RIDING FREE, the new book from Andrea and Markus Eschbach, promises you CAN feel safe and secure when riding your horse without a bit, without a bridle, without a saddle…even without all three!

The Eschbachs have an amazing ability to spell out the steps you need to take to prepare your horse for a life of minimal tack and maximum fun. Their new book is a joy to read and a thrill to try out–they provide both theory and step-by-step exercises that anyone can use.

In fact, RIDING FREE inspired TSB Managing Director Martha Cook to give a bitless bridle a try.

A Morgan in a bitless bridle–it is NOT a figment of your imagination!

“When I read Riding Free: Bitless, Bridleless, Bareback,” says Martha, “I was intrigued by Dr. Robert Cook’s research on how a bit affects a horse’s breathing and reflexes for chewing and swallowing. The science made a lot of sense to me. I have a Morgan gelding who exhibits any anxiety during schooling or out solo on a trail ride by champing his snaffle bit. The more he champs the bit, the tighter his whole body becomes. The action of champing builds tension, and I feel working the bit becomes the anxiety. It’s difficult to move beyond the tension once this sequence begins.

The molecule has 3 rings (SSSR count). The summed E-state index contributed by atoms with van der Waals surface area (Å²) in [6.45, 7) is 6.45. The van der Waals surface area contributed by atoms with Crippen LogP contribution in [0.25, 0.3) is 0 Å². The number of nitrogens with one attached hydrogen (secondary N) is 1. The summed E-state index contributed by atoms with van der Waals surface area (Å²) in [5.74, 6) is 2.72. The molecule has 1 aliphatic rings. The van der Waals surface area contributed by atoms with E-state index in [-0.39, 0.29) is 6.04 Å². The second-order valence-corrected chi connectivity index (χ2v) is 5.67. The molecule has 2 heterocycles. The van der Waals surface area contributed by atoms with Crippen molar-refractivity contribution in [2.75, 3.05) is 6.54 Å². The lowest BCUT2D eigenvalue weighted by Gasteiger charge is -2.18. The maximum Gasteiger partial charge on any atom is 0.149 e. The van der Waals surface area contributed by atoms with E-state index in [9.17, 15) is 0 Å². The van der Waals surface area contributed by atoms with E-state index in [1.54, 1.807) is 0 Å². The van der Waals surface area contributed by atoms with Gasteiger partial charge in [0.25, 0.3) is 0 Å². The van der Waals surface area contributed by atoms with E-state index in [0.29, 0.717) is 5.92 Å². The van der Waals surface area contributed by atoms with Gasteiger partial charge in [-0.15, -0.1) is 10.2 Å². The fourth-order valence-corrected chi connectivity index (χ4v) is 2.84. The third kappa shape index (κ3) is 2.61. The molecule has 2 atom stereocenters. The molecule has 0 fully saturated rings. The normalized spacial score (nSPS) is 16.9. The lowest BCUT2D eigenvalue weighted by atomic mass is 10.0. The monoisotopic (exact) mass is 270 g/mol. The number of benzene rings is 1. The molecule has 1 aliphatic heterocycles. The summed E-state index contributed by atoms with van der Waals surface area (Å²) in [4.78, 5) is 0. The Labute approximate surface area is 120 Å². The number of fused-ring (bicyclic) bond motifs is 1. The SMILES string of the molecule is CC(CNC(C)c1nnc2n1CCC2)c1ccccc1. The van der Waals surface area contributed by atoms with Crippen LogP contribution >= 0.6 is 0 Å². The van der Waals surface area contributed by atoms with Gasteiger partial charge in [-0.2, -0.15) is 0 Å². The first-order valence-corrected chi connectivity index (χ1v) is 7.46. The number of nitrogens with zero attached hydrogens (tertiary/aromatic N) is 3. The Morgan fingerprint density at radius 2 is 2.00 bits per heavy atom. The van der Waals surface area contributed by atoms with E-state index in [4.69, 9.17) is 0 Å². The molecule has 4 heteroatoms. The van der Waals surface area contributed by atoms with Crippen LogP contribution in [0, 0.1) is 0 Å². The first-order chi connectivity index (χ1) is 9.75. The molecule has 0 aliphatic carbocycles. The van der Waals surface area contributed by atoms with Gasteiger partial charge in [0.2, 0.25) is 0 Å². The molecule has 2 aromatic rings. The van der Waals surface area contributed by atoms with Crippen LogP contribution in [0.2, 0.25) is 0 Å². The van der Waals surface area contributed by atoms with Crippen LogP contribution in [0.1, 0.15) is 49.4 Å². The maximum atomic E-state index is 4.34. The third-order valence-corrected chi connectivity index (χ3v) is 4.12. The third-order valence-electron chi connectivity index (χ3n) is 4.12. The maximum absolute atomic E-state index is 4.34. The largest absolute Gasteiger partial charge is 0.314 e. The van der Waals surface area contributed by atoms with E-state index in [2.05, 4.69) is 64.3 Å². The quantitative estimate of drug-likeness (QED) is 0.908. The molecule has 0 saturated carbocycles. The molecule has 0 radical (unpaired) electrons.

“I figured, what do I have to lose? I purchased one of Dr. Cook’s Bitless Bridles and gave it a try. So far, so good after a handful of rides both in the arena and on the trail. I find school figures lack accuracy, but I’m sure this will improve as my horse becomes used to aids without the direction of a bit. The best thing is I think my theory of taking the bit out of the equation when riding on the trail is working.”

You can download a sample chapter of RIDING FREE by clicking HERE and finding the DOWNLOAD button on the right side of the page.

Read a review of RIDING FREE on TheSweetFeed.com by clicking HERE.

Order your copy of this exciting new book at the TSB online bookstore, where shipping in the US is always FREE and where you can get 15% off your entire order now through the holidays.

TSB Managing Director Martha Cook poses with her Morgan after a successful foray into the woods in a bitless bridle.